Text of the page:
Harry S. Truman
Harry S . Truman (May 8, 1884 – December 26, 1972) was the thirty-fourth (1945) Vice President and the thirty-third (1945 - 1953) President of the United States, succeeding to the office upon the death of Franklin Roosevelt.
Truman's presidency was very eventful, seeing the end of World War II, the beginning of the Cold War, the formation of the United Nations, and most of the Korean War. Truman was a notoriously folksy president, issuing many famous phrases including "the buck stops here".
Truman was born in Lamar, Missouri, in 1884. He grew up in Independence, and for 12 years prospered as a Missouri farmer.
He went to France during World War I as a captain in the Field Artillery. Returning, he married Elizabeth Virginia Wallace, and opened a haberdashery in Kansas City.
Active in the Democratic Party, Truman was elected a judge of the Jackson County Court (an administrative position) in 1922. He became a Senator in 1934. During World War II he headed the Senate war investigating committee, checking into waste and corruption and saving perhaps as much as 15 billion dollars.
Truman was elected Vice-President in 1944. During his few weeks as Vice-President 1945, Harry S Truman scarcely saw President Roosevelt, and received no briefing on the development of the atomic bomb or the unfolding difficulties with Soviet Russia. Suddenly these and a host of other wartime problems became Truman's to solve when, on April 12, 1945, he became President. He told reporters, "I felt like the moon, the stars, and all the planets had fallen on me."
As President, Truman made some of the most crucial decisions in history. Soon after V-E Day, the war against Japan had reached its final stage. An urgent plea to Japan to surrender was rejected. Truman, after consultations with his advisers, ordered atomic bombs dropped on cities devoted to war work. Two were Hiroshima and Nagasaki. Japanese surrender quickly followed.
In June 1945 Truman witnessed the signing of the charter of the United Nations, hopefully established to preserve peace.
Thus far, he had followed his predecessor's policies, but he soon developed his own. He presented to Congress a 21-point program, proposing the expansion of Social Security, a full-employment program, a permanent Fair Employment Practices Act, and public housing and slum clearance. The program, Truman wrote, "symbolizes for me my assumption of the office of President in my own right." It became known as the Fair Deal.
Dangers and crises marked the foreign scene as Truman campaigned successfully in 1948. In foreign affairs he was already providing his most effective leadership.
In 1947 as the Soviet Union pressured Turkey and, through guerrillas, threatened to take over Greece, he asked Congress to aid the two countries, enunciating the program that bears his name--the Truman Doctrine. The Marshall Plan, named for his Secretary of State, stimulated spectacular economic recovery in war-torn western Europe.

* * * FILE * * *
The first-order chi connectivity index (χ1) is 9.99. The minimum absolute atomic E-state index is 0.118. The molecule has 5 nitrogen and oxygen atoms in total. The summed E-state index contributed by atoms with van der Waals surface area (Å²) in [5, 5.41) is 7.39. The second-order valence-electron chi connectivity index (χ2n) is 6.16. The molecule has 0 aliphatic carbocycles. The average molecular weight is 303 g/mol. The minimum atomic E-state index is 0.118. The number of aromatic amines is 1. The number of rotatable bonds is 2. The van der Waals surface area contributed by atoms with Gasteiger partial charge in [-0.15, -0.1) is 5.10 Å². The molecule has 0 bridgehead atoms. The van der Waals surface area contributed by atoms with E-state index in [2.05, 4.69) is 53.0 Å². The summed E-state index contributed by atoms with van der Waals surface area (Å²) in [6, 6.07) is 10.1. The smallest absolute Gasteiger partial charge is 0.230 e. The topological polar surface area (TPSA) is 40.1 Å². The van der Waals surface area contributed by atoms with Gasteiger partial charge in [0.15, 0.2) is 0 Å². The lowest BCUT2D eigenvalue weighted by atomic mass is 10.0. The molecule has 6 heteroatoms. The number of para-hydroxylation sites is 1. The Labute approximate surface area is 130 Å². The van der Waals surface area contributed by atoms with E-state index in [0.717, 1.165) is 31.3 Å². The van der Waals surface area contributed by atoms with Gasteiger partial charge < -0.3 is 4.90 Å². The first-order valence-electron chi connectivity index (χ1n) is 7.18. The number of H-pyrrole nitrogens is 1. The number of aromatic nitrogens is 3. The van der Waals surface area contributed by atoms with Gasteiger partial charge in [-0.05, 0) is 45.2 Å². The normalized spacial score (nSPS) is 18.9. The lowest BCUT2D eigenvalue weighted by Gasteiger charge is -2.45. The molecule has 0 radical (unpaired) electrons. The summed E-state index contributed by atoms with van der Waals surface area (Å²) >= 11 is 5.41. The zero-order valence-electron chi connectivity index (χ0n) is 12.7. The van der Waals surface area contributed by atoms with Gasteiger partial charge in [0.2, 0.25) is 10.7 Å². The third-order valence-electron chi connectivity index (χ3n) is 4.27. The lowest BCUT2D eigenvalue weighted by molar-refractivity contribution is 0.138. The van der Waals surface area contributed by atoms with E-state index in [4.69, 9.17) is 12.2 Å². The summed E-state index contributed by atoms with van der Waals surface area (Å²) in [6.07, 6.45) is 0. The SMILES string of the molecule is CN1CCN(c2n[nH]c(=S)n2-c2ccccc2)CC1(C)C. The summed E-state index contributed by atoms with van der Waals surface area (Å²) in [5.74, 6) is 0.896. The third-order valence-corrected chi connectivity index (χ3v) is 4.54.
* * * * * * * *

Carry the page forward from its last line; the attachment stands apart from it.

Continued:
When the Russians blockaded the western sectors of Berlin in 1948, Truman created a massive airlift to supply Berliners until the Russians backed down. Meanwhile, he was negotiating a military alliance to protect Western nations, the North Atlantic Treaty Organization, established in 1949.
In June 1950, when the Communist government of North Korea attacked South Korea, Truman conferred promptly with his military advisers. There was, he wrote, "complete, almost unspoken acceptance on the part of everyone that whatever had to be done to meet this aggression had to be done. There was no suggestion from anyone that either the United Nations or the United States could back away from it."
A long, discouraging struggle ensued as U.N. forces held a line above the old boundary of South Korea. Truman kept the war a limited one, rather than risk a major conflict with China and perhaps Russia.
Deciding not to run again, he retired to Independence; at age 88, he died December 26, 1972, after a stubborn fight for life.
Truman's middle initialTruman did not have a middle name, but only a middle initial. It was a common practice in southern states, including Missouri, to use initials rather than names. Truman said the initial was a compromise between the names of his grandfathers, Anderson Shippe Truman and Solomon Young. He once joked that the S was a name, not an initial, and it should not have a period, but all official documents, and his presidential library all use the name with a period. The Harry S. Truman Library states publicly that it has numerous examples of the signature written at various times throughout Truman's lifetime where his use of a period after the "S" is very obvious.
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